NOTE: this article was written at the suggestion of Lauren Avery Blumenthal after a hearing in a family law case
To get through law school, I became a devoted listener of Westwood One Radio Network and Dr. Demento. His national radio show specialized in novelty songs, comedy, and strange or unusual recordings dating from the early days of phonograph records to the current day. It was on Dr. Demento’s show that I first heard Deteriorata (deteriorata is a form of “desiderata” and the verb to deteriorate) from National Lampoon. Deteriorata is a famous parody of Les Crane’s 1971 spoken word recording of Desiderata (for “Things to be Desired.”), the early 20th century poem by Max Ehrmann. Deteriorata was written by Christopher Guest of “Spinal Tap” fame and sung by Melissa Manchester and contains these words:
Speak glowingly of those greater than yourself,
And heed well their advice, even though they be turkeys.
Know what to kiss, and when.
Consider that two wrongs never make a right, but that three do
I have always wondered if the wisdom embodied in the phrase “two wrongs make right” is true in the legal system. If you think about it, the wisdom of the saying goes all the way back to Hammurabi’s code which states “An eye for an eye” as in if someone pokes out your eye, you deserve to poke out their eye. In other words the wrong of taking one eye justifies another wrongful taking of another eye to make things right. Maybe Hammurabi’s code was being employed to justify the past riots in Ferguson: because a police officer wrongfully shot Michael Brown, an unarmed black teenager, people were entitled to riot. Instead of employing “two wrongs to make right,” it might have been wiser to turn the other cheek and think. Thankfully someone did when the Justice Department called on Ferguson to overhaul its criminal justice system, declaring that the city had engaged in constitutional violations. That’s the problem, of course, with an eye for an eye: it makes the whole world go blind. So if we respond to violence with violence, all there would be is violence and everyone loses in the end.
It seems the doctrine of “two wrongs to make it right” is being urged upon the US Supreme Court in Weaver v. Massachusetts. Rory Little explains the facts of the case: “Kentel Weaver’s jury was being selected, the courtroom was already overcrowded with potential jurors, so Weaver’s mother and other supporters were told the courtroom was “closed” when they arrived. When they later told Weaver’s lawyer about this, he raised no objection; he conceded post-trial that he did not understand it was a violation. After the jury was chosen the next day, the courtroom was open to all. But the damage – the error of denying a “public” criminal proceeding – was done.”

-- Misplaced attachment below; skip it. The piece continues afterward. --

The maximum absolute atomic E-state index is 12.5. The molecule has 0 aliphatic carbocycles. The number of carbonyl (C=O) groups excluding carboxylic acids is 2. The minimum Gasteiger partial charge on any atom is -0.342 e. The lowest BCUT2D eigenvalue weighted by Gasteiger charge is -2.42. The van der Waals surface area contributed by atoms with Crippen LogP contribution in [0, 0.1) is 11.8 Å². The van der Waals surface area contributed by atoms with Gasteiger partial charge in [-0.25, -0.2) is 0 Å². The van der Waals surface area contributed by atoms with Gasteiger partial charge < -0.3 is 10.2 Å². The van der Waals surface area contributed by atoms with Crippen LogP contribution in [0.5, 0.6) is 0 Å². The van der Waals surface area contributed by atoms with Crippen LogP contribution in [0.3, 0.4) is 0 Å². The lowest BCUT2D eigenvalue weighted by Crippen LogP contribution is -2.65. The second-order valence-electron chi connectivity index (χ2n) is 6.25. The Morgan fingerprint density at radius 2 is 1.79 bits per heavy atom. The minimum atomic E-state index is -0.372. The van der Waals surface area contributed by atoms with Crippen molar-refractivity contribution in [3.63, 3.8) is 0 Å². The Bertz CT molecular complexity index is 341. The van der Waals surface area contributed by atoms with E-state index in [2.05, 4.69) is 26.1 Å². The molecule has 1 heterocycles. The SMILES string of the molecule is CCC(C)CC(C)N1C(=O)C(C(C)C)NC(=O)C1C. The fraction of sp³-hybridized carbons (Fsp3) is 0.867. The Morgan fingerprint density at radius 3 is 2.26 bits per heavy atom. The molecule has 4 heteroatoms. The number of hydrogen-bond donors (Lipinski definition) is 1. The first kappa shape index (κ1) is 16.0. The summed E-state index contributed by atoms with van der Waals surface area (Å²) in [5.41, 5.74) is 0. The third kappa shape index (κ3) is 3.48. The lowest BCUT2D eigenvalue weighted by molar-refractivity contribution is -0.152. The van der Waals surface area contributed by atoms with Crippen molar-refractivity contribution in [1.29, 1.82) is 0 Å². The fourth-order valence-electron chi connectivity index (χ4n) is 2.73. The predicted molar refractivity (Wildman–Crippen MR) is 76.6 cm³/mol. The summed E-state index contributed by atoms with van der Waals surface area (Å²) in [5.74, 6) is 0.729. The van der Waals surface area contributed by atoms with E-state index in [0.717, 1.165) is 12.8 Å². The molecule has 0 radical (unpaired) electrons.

The Massachusetts Supreme Judicial Court agreed that a public-trial error had occurred, and that public-trial violations have been described as “structural” so that prejudice is presumed and a new trial is generally ordered. But Weaver was not alleging a direct public-trial violation (apparently because the failure to object might constitute “forfeiture” under Massachusetts law). Instead, Weaver was alleging a different Sixth Amendment violation: ineffective assistance of counsel. Because the Supreme Court has been very clear that prejudice must be demonstrated before a conviction will be reversed for ineffective assistance – and Weaver had not alleged prejudice at all. The Massachusetts Supreme Judicial Court denied relief because he could not prove that this error affected the outcome of his trial. The issue before the US Supreme Court is do two wrongs, two the guarantee to the effective assistance of counsel and the guarantee to a fair trial amount to the right of a fair trial? Put another way, does an attorney’s failure to object to the closing of the courtroom for jury selection deprive a defendant of his right to the effective assistance of counsel without any showing of prejudice? See Commonwealth v. Weaver, 54 N.E.3d 495, 519 (Mass. 2016).
With all due respect to Hammurabi and those who argue to me that two wrongs can make a right, you are wrong. Two wrongs cannot make something right. As argued by the ACLU prejudice should be presumed in these circumstances because specific prejudice, i.e., an effect on the outcome, is impossible to prove. Requiring a case-specific prejudice would unfairly pose an insurmountable obstacle to relief, and that such a rule would disproportionately hurt poor people who are more likely to be represented by constitutionally deficient lawyers.